Radioactively labeled peptidyl-tRNA has also been generated using an in vitro translation system with [35S]-Methionine incorporated into TnaC peptide [20]. This peptidyl-tRNA has not been used as a substrate for Pth activity assays but, made in sufficient quantity, would be an excellent specific substrate. In addition, this system could be readily modified for production of other specific peptidyl-tRNA as in the case of fluorescently labeled peptidyl-tRNA below. Upon enzymatic hydrolysis, the remaining nonhydrolyzed substrate as well as the hydrolyzed peptide could be precipitated, separated using PAGE, and visualized by autoradiography. Quantification of hydrolysis would then be determined based on band intensity.

The methods employing radioactively labeled amino acids are well suited for determination of Pth enzyme kinetic parameters. They are extremely sensitive, can be used for a wide range of signal intensities (i.e. substrate concentrations), and quantification can be readily performed. On the other hand, they require the use of a specific peptidyl-tRNA, production of which is a multistep process that may be unnecessarily demanding for certain applications. The use of radioactivity may also be undesirable or problematic. It has also been shown that the rate of Pth1 hydrolysis depends on peptide composition [18] and length [21] which is not accounted for by using N-acetyl-aminoacyl-tRNA or a single peptidyl-tRNA species.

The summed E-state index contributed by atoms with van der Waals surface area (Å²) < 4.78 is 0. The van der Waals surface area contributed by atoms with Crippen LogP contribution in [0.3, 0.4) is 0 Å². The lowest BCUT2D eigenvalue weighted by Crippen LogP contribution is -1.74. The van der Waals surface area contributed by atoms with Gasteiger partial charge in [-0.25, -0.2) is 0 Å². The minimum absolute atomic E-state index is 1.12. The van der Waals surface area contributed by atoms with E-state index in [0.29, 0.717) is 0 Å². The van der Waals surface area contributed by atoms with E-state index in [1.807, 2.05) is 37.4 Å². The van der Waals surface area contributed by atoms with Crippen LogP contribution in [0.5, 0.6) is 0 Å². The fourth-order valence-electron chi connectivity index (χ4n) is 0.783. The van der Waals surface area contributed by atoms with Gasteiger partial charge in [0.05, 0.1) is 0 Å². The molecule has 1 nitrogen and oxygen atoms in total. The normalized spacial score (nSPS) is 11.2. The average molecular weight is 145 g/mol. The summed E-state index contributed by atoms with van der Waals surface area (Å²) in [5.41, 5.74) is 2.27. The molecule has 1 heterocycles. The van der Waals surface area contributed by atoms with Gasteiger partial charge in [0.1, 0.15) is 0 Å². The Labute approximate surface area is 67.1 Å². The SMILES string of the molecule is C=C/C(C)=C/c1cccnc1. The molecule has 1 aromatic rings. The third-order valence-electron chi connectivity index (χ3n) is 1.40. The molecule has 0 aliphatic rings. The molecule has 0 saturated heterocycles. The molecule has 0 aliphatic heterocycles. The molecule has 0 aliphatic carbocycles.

Electrophoretic Separation of tRNA

Separation of tRNA using low pH urea polyacrylamide gels was introduced to study the levels of aminoacylation in E. coli [22]. Total RNA isolated from the cell was separated on an acid-urea polyacrylamide gel and tRNAs (free, aminoacyl, and peptidyl) detected using a specific nucleotide probe labeled with [32P]-ATP (i.e. a Northern blot), Figure 2. This technique was further simplified by using minigels instead of large gels traditionally used for nucleic acid separation [23]. The analysis could be further expedited by employing nonspecific nucleotide staining [24,25]. Compared to those employing radioactively labeled substrate, this method makes observation of both the hydrolyzed product (tRNA) and the nonhydrolyzed peptidyl-tRNA possible on one gel. However, it is limited to the use of peptidyl-tRNA with very short peptides because, in general, larger peptides tend to have more positive charge at lower pH. This prevents peptidyl-tRNA from entering the gel.


Figure 2: An example of the Northern blot detection of peptidyl-tRNA enzymatic hydrolysis and its inhibition. The probe used was [32P]-tRNALys. In Lane 1, peptidyl-tRNA migration on the gel results in a characteristic “smear” due to heterogeneity of the peptide constituent. In Lane 2, a single band corresponding to tRNALys is a result of enzyme hydrolysis. In Lane 3, Pth inhibition prevents peptidyl-tRNA hydrolysis and the observed peptidyl-tRNA is identical to that in Lane 1.